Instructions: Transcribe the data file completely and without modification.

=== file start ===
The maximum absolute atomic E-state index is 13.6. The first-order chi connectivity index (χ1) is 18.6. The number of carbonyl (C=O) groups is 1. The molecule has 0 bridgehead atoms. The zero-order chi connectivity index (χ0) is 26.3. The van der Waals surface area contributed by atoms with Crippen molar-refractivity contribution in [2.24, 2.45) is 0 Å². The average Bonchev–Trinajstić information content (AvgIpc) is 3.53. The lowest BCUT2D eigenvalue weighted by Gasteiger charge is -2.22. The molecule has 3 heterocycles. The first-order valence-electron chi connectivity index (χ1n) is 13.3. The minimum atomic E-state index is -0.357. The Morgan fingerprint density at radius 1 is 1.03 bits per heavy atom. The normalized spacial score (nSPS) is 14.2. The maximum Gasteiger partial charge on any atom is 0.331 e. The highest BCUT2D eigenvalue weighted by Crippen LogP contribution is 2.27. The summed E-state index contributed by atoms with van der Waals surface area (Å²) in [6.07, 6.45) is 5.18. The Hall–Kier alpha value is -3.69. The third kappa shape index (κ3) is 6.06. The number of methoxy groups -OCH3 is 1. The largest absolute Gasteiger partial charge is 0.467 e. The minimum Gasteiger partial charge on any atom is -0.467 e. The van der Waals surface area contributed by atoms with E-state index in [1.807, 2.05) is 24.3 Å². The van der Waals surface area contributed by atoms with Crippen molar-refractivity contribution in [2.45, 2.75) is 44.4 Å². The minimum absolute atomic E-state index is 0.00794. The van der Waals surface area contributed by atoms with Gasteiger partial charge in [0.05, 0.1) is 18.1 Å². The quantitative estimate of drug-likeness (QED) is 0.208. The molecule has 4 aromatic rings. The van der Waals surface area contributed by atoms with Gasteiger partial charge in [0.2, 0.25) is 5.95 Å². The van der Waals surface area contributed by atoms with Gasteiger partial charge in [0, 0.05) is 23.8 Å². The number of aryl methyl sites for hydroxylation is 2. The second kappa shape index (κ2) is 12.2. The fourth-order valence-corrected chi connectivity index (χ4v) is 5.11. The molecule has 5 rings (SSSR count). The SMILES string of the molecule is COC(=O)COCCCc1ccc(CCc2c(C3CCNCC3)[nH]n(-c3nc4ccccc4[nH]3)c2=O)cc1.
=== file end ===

The maximum absolute atomic E-state index is 13.6. The first-order chi connectivity index (χ1) is 18.6. The number of carbonyl (C=O) groups is 1. The molecule has 0 bridgehead atoms. The zero-order chi connectivity index (χ0) is 26.3. The van der Waals surface area contributed by atoms with Crippen molar-refractivity contribution in [2.24, 2.45) is 0 Å². The average Bonchev–Trinajstić information content (AvgIpc) is 3.53. The lowest BCUT2D eigenvalue weighted by Gasteiger charge is -2.22. The molecule has 3 heterocycles. The first-order valence-electron chi connectivity index (χ1n) is 13.3. The minimum atomic E-state index is -0.357. The Morgan fingerprint density at radius 1 is 1.03 bits per heavy atom. The normalized spacial score (nSPS) is 14.2. The maximum Gasteiger partial charge on any atom is 0.331 e. The highest BCUT2D eigenvalue weighted by Crippen LogP contribution is 2.27. The summed E-state index contributed by atoms with van der Waals surface area (Å²) in [6.07, 6.45) is 5.18. The Hall–Kier alpha value is -3.69. The third kappa shape index (κ3) is 6.06. The number of methoxy groups -OCH3 is 1. The largest absolute Gasteiger partial charge is 0.467 e. The minimum Gasteiger partial charge on any atom is -0.467 e. The van der Waals surface area contributed by atoms with E-state index in [1.807, 2.05) is 24.3 Å². The van der Waals surface area contributed by atoms with Crippen molar-refractivity contribution in [2.45, 2.75) is 44.4 Å². The minimum absolute atomic E-state index is 0.00794. The van der Waals surface area contributed by atoms with Gasteiger partial charge in [0.05, 0.1) is 18.1 Å². The quantitative estimate of drug-likeness (QED) is 0.208. The molecule has 4 aromatic rings. The van der Waals surface area contributed by atoms with Gasteiger partial charge in [0.2, 0.25) is 5.95 Å². The van der Waals surface area contributed by atoms with Gasteiger partial charge in [0, 0.05) is 23.8 Å². The number of aryl methyl sites for hydroxylation is 2. The second kappa shape index (κ2) is 12.2. The fourth-order valence-corrected chi connectivity index (χ4v) is 5.11. The molecule has 5 rings (SSSR count). The SMILES string of the molecule is COC(=O)COCCCc1ccc(CCc2c(C3CCNCC3)[nH]n(-c3nc4ccccc4[nH]3)c2=O)cc1.